A flood of rural hospital closures is leaving many communities with no easy access to emergency care.

  • The Washington Post profiled a hospital on the brink of closure this weekend, and Kaiser Health News yesterday wrote about what life is like post-hospital closure.
  • The U.S. will be short as many as 122,000 doctors by 2032, according to a recent study by the Association of American Medical Colleges. Primary care will be short between 21,100 and 55,200 doctors, while specialty care will face a shortage of between 24,800 and 65,800.
Health threats

The opioid epidemic continues to ravage the country, with no real end in sight.

Drug-resistant infections continue to rise, without any real government incentives for drug companies to develop new antibiotics. The UN warned last month that antimicrobial resistance could kill 10 million people a year globally by 2050.

Climate change will also be a health care crisis; it's expected to make infectious, tropical and respiratory diseases worse. Pharmaceutical companies are already preparing for that business opportunity.

The bottom line: It's hard to see how any of these topics become more prominent than the debate over Medicare for All or how to drive down spending on prescription drugs over the next couple of years. But we avoid dealing with them at our own peril.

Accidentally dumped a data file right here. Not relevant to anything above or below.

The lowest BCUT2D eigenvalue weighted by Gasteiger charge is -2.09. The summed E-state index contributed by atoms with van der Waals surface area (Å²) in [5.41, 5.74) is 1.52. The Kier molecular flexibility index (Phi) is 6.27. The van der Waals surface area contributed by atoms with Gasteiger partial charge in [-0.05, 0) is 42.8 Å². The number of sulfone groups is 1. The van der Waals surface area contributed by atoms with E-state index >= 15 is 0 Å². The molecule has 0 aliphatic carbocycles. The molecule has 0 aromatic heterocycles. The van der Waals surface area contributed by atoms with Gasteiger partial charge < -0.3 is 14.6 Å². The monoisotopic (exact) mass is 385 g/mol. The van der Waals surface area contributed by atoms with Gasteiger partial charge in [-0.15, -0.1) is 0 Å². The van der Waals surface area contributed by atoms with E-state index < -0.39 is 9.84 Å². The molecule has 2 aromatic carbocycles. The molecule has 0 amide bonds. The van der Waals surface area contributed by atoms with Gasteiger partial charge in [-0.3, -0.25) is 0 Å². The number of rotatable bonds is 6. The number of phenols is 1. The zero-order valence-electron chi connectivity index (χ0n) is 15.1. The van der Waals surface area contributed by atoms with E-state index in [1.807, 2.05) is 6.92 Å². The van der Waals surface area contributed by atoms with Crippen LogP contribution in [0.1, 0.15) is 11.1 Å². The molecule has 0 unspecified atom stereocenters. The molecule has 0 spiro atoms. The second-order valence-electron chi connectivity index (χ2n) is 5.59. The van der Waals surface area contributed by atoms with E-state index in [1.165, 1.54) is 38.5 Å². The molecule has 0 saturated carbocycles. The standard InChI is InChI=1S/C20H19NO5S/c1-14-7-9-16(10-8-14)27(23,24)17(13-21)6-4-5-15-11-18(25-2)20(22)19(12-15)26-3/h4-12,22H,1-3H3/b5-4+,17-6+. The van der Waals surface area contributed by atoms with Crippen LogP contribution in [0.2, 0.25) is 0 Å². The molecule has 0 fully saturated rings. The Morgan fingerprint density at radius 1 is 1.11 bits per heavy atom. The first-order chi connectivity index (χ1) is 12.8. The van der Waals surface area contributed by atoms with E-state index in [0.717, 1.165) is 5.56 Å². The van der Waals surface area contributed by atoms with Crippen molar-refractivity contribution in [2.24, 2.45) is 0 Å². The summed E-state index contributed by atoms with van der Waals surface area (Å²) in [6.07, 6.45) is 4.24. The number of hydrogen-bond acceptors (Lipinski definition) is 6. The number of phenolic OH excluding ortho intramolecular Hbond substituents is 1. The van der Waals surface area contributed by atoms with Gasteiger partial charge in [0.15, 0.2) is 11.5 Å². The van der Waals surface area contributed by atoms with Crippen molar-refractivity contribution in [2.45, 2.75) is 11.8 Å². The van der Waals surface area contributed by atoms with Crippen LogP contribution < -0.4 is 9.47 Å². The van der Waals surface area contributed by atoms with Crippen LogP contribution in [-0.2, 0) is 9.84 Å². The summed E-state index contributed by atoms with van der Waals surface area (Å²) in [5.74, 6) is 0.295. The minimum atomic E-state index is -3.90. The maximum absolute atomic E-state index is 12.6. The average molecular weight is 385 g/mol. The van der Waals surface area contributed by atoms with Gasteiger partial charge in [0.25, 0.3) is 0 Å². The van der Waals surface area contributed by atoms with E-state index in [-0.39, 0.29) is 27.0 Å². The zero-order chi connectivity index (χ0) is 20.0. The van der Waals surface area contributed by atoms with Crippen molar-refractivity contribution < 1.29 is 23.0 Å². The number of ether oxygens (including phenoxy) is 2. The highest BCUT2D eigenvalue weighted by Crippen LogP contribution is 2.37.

Go deeper

5 hours ago - World

Maximum pressure campaign escalates with Fakhrizadeh killing

Photo: Fars News Agency via AP

The assassination of Mohsen Fakhrizadeh, the architect of Iran’s military nuclear program, is a new height in the maximum pressure campaign led by the Trump administration and the Netanyahu government against Iran.

Why it matters: It exceeds the capture of the Iranian nuclear archives by the Mossad, and the sabotage in the advanced centrifuge facility in Natanz.

Scoop: Biden weighs retired General Lloyd Austin for Pentagon chief

Lloyd Austin testifying before Congress in 2015. Photo: Chip Somodevilla/Getty Images

Joe Biden is considering retired four-star General Lloyd Austin as his nominee for defense secretary, adding him to a shortlist that includes Jeh Johnson, Tammy Duckworth and Michele Flournoy, two sources with direct knowledge of the decision-making tell Axios.

Why it matters: A nominee for Pentagon chief was noticeably absent when the president-elect rolled out his national security team Tuesday. Flournoy had been widely seen as the likely pick, but Axios is told other factors — race, experience, Biden's comfort level — have come into play.

Updated 7 hours ago - Politics & Policy

Coronavirus dashboard

Illustration: Sarah Grillo/Axios

  1. Health: WHO: AstraZeneca vaccine must be evaluated on "more than a press release."
  2. Politics: Supreme Court backs religious groups on New York COVID restrictions.
  3. World: Thailand, Philippines sign deal with AstraZeneca for vaccine.
  4. Economy: Safety nets to disappear in December Black Friday shopping across the U.S., in photosAmazon hires 1,400 workers a day throughout pandemic.
  5. Education: National standardized tests delayed until 2022.